But for some reason Da-duh could not quite get over this and repeated in the same hushed, shocked voice, “Beating up white people now! Oh, the lord, the world’s changing up so I don’t even recognize it anymore.”
One morning toward the end of our stay, Da-duh led me into a part of the gully that we had never visited before, an area darker and more thickly overgrown than the rest, almost impenetrable. There in a small clearing amid the dense bush, she stopped before an incredibly tall royal palm which rose cleanly out of the ground, and drawing the eye up with it, soared straight as an arrow high above the trees around it into the sky. It appeared to be touching the blue dome of sky, to be flaunting its dark crown of fronds right in the blinding white face of the late morning sun.
Da-duh watched me a long time before she spoke, and then she said very quietly, “All right now, tell me if you’ve got anything this tall in that place you’re from.”
I almost wished, seeing her face, that I could have said no. “Yes,” I said. We’ve got buildings hundreds of times this tall in New York. There’s one called the Empire State building, that’s the tallest in the world. My class visited it last year and I went all the way to the top. It’s got over a hundred floors. I can’t describe how tall it is. Wait a minute. What’s the name of that hill I went to visit the other day, where they have a police station?”
“You mean Bissex?”
“Yes, Bissex. Well, the Empire State building is taller than that.”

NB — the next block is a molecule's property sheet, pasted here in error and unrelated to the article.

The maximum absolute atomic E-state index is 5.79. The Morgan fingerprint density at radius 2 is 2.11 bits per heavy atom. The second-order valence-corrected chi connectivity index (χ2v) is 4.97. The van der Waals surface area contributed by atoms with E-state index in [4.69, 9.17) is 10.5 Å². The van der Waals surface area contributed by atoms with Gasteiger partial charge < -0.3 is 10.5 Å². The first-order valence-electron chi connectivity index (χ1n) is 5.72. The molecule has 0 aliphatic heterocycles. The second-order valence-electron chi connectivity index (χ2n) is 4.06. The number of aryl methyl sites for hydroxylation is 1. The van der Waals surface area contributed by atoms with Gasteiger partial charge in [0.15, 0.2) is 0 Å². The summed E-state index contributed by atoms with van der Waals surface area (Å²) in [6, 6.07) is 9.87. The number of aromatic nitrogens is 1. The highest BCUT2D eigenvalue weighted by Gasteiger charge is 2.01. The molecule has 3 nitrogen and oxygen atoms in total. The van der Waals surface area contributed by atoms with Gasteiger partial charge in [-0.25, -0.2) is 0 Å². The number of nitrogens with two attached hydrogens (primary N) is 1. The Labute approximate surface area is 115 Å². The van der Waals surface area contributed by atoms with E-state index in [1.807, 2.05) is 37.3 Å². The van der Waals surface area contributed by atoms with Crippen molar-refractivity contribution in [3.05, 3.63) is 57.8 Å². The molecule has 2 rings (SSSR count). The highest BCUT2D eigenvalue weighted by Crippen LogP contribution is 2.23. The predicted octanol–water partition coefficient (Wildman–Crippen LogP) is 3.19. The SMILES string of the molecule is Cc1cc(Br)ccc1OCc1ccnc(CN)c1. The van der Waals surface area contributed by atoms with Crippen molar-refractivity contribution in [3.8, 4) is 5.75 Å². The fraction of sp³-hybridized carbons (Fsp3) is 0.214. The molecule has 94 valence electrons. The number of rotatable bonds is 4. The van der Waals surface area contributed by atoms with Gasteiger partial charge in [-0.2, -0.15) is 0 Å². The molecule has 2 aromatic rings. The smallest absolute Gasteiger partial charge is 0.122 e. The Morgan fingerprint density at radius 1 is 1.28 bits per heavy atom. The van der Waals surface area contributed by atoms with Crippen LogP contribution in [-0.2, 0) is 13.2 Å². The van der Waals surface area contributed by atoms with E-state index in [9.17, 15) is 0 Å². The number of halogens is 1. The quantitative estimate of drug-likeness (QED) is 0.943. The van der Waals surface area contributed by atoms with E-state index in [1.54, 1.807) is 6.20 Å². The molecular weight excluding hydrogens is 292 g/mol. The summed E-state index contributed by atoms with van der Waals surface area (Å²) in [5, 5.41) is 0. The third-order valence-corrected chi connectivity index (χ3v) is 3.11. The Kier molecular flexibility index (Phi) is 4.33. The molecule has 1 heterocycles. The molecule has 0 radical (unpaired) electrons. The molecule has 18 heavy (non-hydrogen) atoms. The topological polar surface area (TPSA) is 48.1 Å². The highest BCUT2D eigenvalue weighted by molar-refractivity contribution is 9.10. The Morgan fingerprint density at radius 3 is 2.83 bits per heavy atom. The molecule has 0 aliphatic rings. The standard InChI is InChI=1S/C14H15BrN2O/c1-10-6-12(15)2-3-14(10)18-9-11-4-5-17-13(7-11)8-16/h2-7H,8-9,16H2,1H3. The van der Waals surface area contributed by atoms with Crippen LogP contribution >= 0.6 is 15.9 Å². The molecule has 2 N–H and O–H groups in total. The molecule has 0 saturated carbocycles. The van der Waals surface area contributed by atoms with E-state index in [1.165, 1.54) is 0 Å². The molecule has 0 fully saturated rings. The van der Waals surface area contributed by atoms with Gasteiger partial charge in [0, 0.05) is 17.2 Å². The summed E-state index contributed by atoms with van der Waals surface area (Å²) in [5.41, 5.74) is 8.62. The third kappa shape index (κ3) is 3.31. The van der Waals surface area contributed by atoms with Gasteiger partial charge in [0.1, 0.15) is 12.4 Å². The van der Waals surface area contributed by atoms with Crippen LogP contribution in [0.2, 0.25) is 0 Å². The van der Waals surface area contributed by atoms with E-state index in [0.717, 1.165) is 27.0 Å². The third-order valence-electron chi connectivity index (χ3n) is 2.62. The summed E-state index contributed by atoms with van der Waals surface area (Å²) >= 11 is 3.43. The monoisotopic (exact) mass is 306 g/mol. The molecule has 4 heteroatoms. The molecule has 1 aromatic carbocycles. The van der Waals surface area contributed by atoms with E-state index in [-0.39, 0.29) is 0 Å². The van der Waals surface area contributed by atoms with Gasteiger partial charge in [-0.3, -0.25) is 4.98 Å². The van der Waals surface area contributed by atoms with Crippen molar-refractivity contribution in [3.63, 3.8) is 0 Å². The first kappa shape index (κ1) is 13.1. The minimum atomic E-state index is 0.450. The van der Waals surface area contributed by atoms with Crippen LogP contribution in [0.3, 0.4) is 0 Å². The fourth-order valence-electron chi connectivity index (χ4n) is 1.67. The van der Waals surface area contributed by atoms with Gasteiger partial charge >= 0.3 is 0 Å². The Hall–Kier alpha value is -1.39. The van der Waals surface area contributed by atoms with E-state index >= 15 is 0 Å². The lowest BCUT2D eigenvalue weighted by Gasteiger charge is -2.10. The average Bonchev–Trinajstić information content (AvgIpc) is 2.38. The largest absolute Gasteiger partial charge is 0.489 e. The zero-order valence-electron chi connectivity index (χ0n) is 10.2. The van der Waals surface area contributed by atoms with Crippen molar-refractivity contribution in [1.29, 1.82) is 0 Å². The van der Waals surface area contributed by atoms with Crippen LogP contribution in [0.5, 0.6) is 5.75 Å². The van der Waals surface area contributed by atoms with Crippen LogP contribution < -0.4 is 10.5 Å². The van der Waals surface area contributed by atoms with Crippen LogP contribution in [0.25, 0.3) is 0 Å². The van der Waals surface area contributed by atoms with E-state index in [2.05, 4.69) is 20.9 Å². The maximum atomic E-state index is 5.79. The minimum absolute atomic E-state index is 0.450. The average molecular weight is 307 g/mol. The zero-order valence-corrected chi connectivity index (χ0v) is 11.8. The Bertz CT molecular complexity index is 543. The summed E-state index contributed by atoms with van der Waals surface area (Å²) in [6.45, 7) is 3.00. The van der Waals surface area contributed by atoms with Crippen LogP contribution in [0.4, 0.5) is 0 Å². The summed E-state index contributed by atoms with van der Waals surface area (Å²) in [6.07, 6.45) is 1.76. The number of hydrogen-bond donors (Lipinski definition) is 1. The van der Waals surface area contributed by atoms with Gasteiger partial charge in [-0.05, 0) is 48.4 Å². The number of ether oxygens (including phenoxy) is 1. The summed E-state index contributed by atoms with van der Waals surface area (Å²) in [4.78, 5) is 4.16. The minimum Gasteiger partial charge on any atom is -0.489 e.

“You’re lying now!” she shouted, trembling with rage. Her hand lifted to strike me.
“No, I’m not,” I said.
“It really is. I’ll send you a picture of it soon as I get back so you can see for yourself. But it’s way taller than Bissex.”
All the fight went out of her at that. The hand poised to strike me fell limp to her side, and as she stared at me, seeing not me, but the building that was taller than the highest hill she knew, the small stubborn
light in her eyes (it was the same amber as the flame in the kerosene lamp she lit at dusk) began to fail. Finally, with a vague gesture that even in the midst of her defeat still tried to dismiss me and my world, she turned and started back through the gully, walking slowly, her steps groping and uncertain, as if she was suddenly no longer sure of the way, while I followed triumphant, yet strangely saddened behind.
The next morning I found her dressed for our morning walk, but stretched out on the Berbice chair in the tiny drawing room where she sometimes napped during the afternoon heat, her face turned to the window beside her. She appeared thinner and suddenly indescribably old.
“My Da-duh,” I said.
“Yes, nuh,” she said. Her voice was listless and the face she slowly turned my way was, now that I think back on it, like a Benin mask, the features drawn and almost distorted by an ancient abstract sorrow.
“Don’t you feel well?” I asked. “Girl, I don’t know.”
“Mv Da-duh, I goin’ boil you some bush tea,” my aunt, Da-duh’s youngest child, who lived with her called from the shed roof kitchen.